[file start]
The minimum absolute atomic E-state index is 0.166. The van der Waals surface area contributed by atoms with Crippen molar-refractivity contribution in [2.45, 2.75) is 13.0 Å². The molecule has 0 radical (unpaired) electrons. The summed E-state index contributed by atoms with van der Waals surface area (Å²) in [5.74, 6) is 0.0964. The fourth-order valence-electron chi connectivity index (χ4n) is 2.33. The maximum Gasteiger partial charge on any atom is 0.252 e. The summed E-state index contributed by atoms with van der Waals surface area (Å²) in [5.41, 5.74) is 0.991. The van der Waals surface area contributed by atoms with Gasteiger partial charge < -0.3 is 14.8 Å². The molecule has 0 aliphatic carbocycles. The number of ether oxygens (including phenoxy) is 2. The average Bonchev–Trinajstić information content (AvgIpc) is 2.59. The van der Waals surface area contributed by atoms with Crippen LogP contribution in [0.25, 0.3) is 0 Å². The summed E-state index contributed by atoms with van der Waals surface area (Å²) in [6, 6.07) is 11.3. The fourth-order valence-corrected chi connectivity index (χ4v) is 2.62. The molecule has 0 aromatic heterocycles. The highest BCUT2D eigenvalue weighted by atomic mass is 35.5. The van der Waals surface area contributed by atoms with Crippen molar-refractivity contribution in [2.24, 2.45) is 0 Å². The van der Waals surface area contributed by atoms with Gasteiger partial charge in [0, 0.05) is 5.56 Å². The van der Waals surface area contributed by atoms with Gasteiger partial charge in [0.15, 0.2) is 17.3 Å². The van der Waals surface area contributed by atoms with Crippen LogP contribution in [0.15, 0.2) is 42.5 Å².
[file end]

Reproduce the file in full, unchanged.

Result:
The minimum absolute atomic E-state index is 0.166. The van der Waals surface area contributed by atoms with Crippen molar-refractivity contribution in [2.45, 2.75) is 13.0 Å². The molecule has 0 radical (unpaired) electrons. The summed E-state index contributed by atoms with van der Waals surface area (Å²) in [5.74, 6) is 0.0964. The fourth-order valence-electron chi connectivity index (χ4n) is 2.33. The maximum Gasteiger partial charge on any atom is 0.252 e. The summed E-state index contributed by atoms with van der Waals surface area (Å²) in [5.41, 5.74) is 0.991. The van der Waals surface area contributed by atoms with Gasteiger partial charge < -0.3 is 14.8 Å². The molecule has 0 aliphatic carbocycles. The number of ether oxygens (including phenoxy) is 2. The average Bonchev–Trinajstić information content (AvgIpc) is 2.59. The van der Waals surface area contributed by atoms with Crippen LogP contribution in [0.25, 0.3) is 0 Å². The summed E-state index contributed by atoms with van der Waals surface area (Å²) in [6, 6.07) is 11.3. The fourth-order valence-corrected chi connectivity index (χ4v) is 2.62. The molecule has 0 aromatic heterocycles. The highest BCUT2D eigenvalue weighted by atomic mass is 35.5. The van der Waals surface area contributed by atoms with Crippen molar-refractivity contribution in [2.24, 2.45) is 0 Å². The van der Waals surface area contributed by atoms with Gasteiger partial charge in [0, 0.05) is 5.56 Å². The van der Waals surface area contributed by atoms with Gasteiger partial charge in [0.15, 0.2) is 17.3 Å². The van der Waals surface area contributed by atoms with Crippen LogP contribution in [0.15, 0.2) is 42.5 Å².